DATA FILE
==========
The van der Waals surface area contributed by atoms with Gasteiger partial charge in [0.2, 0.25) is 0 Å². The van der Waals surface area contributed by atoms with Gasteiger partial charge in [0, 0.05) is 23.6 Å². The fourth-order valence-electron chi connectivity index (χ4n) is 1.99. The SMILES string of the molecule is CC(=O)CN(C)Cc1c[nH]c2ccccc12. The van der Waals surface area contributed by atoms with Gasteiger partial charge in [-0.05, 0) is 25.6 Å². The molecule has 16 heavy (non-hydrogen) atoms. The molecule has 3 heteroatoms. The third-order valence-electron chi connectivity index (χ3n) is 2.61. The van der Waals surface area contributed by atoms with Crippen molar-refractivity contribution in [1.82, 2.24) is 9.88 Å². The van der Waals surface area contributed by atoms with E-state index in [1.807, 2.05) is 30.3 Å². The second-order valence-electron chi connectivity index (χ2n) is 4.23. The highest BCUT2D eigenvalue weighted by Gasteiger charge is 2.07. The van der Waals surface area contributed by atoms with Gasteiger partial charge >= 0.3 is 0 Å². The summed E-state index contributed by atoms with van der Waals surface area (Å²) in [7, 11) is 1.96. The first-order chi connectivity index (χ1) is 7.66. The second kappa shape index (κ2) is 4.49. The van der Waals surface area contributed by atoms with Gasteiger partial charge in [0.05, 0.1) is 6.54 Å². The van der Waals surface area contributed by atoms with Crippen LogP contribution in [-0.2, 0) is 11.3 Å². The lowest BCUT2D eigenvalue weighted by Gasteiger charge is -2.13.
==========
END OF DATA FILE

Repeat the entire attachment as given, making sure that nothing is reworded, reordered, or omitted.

The van der Waals surface area contributed by atoms with Gasteiger partial charge in [0.2, 0.25) is 0 Å². The van der Waals surface area contributed by atoms with Gasteiger partial charge in [0, 0.05) is 23.6 Å². The fourth-order valence-electron chi connectivity index (χ4n) is 1.99. The SMILES string of the molecule is CC(=O)CN(C)Cc1c[nH]c2ccccc12. The van der Waals surface area contributed by atoms with Gasteiger partial charge in [-0.05, 0) is 25.6 Å². The molecule has 16 heavy (non-hydrogen) atoms. The molecule has 3 heteroatoms. The third-order valence-electron chi connectivity index (χ3n) is 2.61. The van der Waals surface area contributed by atoms with Crippen molar-refractivity contribution in [1.82, 2.24) is 9.88 Å². The van der Waals surface area contributed by atoms with E-state index in [1.807, 2.05) is 30.3 Å². The second-order valence-electron chi connectivity index (χ2n) is 4.23. The highest BCUT2D eigenvalue weighted by Gasteiger charge is 2.07. The van der Waals surface area contributed by atoms with Gasteiger partial charge >= 0.3 is 0 Å². The summed E-state index contributed by atoms with van der Waals surface area (Å²) in [7, 11) is 1.96. The first-order chi connectivity index (χ1) is 7.66. The second kappa shape index (κ2) is 4.49. The van der Waals surface area contributed by atoms with Gasteiger partial charge in [0.05, 0.1) is 6.54 Å². The van der Waals surface area contributed by atoms with Crippen LogP contribution in [-0.2, 0) is 11.3 Å². The lowest BCUT2D eigenvalue weighted by Gasteiger charge is -2.13.